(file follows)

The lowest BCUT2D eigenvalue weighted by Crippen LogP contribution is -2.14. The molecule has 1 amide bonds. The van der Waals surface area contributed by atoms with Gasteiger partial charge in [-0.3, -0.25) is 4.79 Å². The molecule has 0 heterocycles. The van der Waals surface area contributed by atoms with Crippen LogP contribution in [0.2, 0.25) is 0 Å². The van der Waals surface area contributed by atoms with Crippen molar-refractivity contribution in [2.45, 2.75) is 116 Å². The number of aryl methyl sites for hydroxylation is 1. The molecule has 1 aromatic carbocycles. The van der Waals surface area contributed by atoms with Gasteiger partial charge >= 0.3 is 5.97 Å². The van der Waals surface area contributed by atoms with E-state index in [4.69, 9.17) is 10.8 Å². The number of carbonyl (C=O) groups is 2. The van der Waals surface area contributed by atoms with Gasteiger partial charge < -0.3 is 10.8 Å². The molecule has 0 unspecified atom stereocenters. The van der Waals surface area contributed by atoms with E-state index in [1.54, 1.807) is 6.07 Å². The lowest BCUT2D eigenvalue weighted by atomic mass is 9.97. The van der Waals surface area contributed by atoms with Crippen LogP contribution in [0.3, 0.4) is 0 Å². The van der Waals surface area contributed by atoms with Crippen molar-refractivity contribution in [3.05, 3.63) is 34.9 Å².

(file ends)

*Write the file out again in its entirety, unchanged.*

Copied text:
The lowest BCUT2D eigenvalue weighted by Crippen LogP contribution is -2.14. The molecule has 1 amide bonds. The van der Waals surface area contributed by atoms with Gasteiger partial charge in [-0.3, -0.25) is 4.79 Å². The molecule has 0 heterocycles. The van der Waals surface area contributed by atoms with Crippen LogP contribution in [0.2, 0.25) is 0 Å². The van der Waals surface area contributed by atoms with Crippen molar-refractivity contribution in [2.45, 2.75) is 116 Å². The number of aryl methyl sites for hydroxylation is 1. The molecule has 1 aromatic carbocycles. The van der Waals surface area contributed by atoms with Gasteiger partial charge >= 0.3 is 5.97 Å². The van der Waals surface area contributed by atoms with E-state index in [4.69, 9.17) is 10.8 Å². The number of carbonyl (C=O) groups is 2. The van der Waals surface area contributed by atoms with Gasteiger partial charge < -0.3 is 10.8 Å². The molecule has 0 unspecified atom stereocenters. The van der Waals surface area contributed by atoms with E-state index in [1.54, 1.807) is 6.07 Å². The lowest BCUT2D eigenvalue weighted by atomic mass is 9.97. The van der Waals surface area contributed by atoms with Crippen LogP contribution in [0.3, 0.4) is 0 Å². The van der Waals surface area contributed by atoms with Crippen molar-refractivity contribution in [3.05, 3.63) is 34.9 Å².